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Jaque Fragua

Appropriate This!

Seven Native American artists confront stereotypes head-on

August 19, 2015, 12:00 am

hile most fashion and pop culture trends in the digital age are quick to die out, that of appropriating elements historically associated with Native American culture seems to be holding strong. From a blighted stab at an Indigenous Victoria's Secret angel to a bonneted Pharrell Williams on the cover of ELLE, Adam Sandler's latest attempt at comedy or basic girls at music festivals, compartmentalizing the 562 federally recognized Native tribes into one suede fringe-wearing, tomahawk-wielding and feather-topped stereotype has outstayed a welcome that was never extended.


"Non-Native people have been fascinated with 'the Native' since contact. I think one of the reasons has to do with the fact that, whenever we as a country feel threatened from outside forces, we look inward for strength, and we look at America and grab the thing that separates us from other countries—and that's the Indigenous people," Jessica R Metcalfe (Turtle Mountain Chippewa) told me in 2012. Three years prior, Metcalfe founded fashion and culture blog Beyond Buckskin.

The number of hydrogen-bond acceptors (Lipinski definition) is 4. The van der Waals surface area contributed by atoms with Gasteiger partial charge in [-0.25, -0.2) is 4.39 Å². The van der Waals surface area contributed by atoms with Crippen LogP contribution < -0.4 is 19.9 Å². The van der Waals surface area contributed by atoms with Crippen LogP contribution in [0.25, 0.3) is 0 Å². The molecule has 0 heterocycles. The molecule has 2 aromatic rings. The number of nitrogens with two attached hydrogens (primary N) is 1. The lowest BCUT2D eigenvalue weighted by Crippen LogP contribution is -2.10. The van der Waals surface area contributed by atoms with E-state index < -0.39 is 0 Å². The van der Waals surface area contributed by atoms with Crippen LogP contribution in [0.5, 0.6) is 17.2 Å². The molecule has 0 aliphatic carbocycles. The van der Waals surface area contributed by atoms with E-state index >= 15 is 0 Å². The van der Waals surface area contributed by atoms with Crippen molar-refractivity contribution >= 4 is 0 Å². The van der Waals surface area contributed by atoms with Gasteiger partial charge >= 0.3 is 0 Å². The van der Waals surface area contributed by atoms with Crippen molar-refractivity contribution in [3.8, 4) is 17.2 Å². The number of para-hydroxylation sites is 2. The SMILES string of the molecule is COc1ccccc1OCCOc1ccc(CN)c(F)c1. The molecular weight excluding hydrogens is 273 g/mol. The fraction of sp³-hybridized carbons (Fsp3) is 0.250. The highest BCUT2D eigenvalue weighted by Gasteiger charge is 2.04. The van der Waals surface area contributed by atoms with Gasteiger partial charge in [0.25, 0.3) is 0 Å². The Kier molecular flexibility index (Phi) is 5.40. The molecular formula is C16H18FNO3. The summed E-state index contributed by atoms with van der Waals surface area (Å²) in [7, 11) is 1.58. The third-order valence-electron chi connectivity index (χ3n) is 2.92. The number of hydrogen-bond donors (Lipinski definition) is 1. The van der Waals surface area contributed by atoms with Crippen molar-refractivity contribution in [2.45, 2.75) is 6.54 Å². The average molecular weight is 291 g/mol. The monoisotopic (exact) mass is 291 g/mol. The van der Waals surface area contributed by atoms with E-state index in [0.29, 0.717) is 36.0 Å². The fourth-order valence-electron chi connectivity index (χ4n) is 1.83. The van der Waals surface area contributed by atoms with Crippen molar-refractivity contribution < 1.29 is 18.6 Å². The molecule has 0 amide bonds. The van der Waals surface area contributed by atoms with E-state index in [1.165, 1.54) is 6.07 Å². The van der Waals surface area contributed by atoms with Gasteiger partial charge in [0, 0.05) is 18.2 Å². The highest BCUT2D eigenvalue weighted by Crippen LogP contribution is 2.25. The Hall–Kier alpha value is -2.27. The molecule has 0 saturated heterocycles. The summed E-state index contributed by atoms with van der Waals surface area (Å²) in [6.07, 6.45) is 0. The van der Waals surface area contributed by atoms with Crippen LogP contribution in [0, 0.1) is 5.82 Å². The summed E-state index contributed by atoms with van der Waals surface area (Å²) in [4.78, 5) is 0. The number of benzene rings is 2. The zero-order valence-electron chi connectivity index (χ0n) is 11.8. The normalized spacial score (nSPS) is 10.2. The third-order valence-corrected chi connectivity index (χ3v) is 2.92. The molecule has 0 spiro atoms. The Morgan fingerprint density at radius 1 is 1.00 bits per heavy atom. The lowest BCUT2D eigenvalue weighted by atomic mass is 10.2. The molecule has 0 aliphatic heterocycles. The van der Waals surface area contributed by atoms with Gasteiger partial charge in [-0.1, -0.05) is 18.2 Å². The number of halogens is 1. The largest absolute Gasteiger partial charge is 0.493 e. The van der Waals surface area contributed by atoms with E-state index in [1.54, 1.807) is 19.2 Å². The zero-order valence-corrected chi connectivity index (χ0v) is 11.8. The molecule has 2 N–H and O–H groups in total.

"If we are a 'nation of immigrants,' which is false, because it completely excludes Native American people," she continued, "we can always call to the Indian—in movies, in fashion, in patriotic imagery—to make us unique. Kill the Indians, then copy them."

In the advent of the 94th annual Indian Market and the return of the fledgling Indigenous Fine Art Market, SFR reached out to a group of artists, established and emerging, and asked about their reality, inspiration and challenges. We chose to let their words speak for themselves and present this raw view into the minds of a group who not only have risen above clichés, but left them long in the dust. Behold, our spectacular seven.

—Enrique Limón



 

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